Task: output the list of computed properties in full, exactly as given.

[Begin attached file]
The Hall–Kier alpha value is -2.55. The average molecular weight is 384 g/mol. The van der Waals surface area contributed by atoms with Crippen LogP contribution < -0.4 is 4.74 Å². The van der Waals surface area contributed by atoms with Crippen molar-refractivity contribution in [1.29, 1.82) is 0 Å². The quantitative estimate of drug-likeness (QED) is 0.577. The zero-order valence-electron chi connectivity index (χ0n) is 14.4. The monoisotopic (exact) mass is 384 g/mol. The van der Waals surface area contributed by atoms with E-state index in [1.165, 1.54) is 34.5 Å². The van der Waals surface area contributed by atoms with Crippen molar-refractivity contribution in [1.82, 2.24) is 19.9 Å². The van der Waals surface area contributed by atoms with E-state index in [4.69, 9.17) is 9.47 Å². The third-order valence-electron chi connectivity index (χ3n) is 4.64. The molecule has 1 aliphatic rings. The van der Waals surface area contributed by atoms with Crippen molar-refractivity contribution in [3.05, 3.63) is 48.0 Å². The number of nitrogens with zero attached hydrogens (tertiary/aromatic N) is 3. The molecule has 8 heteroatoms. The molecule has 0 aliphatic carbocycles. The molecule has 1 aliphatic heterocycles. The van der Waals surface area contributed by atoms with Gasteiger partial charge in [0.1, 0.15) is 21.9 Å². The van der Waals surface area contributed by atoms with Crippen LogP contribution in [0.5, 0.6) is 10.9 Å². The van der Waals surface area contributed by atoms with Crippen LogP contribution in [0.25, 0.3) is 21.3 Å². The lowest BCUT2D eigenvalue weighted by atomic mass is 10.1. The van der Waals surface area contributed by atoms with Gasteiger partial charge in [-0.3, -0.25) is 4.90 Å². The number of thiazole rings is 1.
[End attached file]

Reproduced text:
The Hall–Kier alpha value is -2.55. The average molecular weight is 384 g/mol. The van der Waals surface area contributed by atoms with Crippen LogP contribution < -0.4 is 4.74 Å². The van der Waals surface area contributed by atoms with Crippen molar-refractivity contribution in [1.29, 1.82) is 0 Å². The quantitative estimate of drug-likeness (QED) is 0.577. The zero-order valence-electron chi connectivity index (χ0n) is 14.4. The monoisotopic (exact) mass is 384 g/mol. The van der Waals surface area contributed by atoms with E-state index in [1.165, 1.54) is 34.5 Å². The van der Waals surface area contributed by atoms with Crippen molar-refractivity contribution in [1.82, 2.24) is 19.9 Å². The van der Waals surface area contributed by atoms with E-state index in [4.69, 9.17) is 9.47 Å². The third-order valence-electron chi connectivity index (χ3n) is 4.64. The molecule has 1 aliphatic rings. The van der Waals surface area contributed by atoms with Crippen molar-refractivity contribution in [3.05, 3.63) is 48.0 Å². The number of nitrogens with zero attached hydrogens (tertiary/aromatic N) is 3. The molecule has 8 heteroatoms. The molecule has 0 aliphatic carbocycles. The molecule has 1 aliphatic heterocycles. The van der Waals surface area contributed by atoms with Gasteiger partial charge in [0.1, 0.15) is 21.9 Å². The van der Waals surface area contributed by atoms with Crippen LogP contribution in [0.5, 0.6) is 10.9 Å². The van der Waals surface area contributed by atoms with Crippen LogP contribution in [0.25, 0.3) is 21.3 Å². The lowest BCUT2D eigenvalue weighted by atomic mass is 10.1. The van der Waals surface area contributed by atoms with Gasteiger partial charge in [-0.3, -0.25) is 4.90 Å². The number of thiazole rings is 1.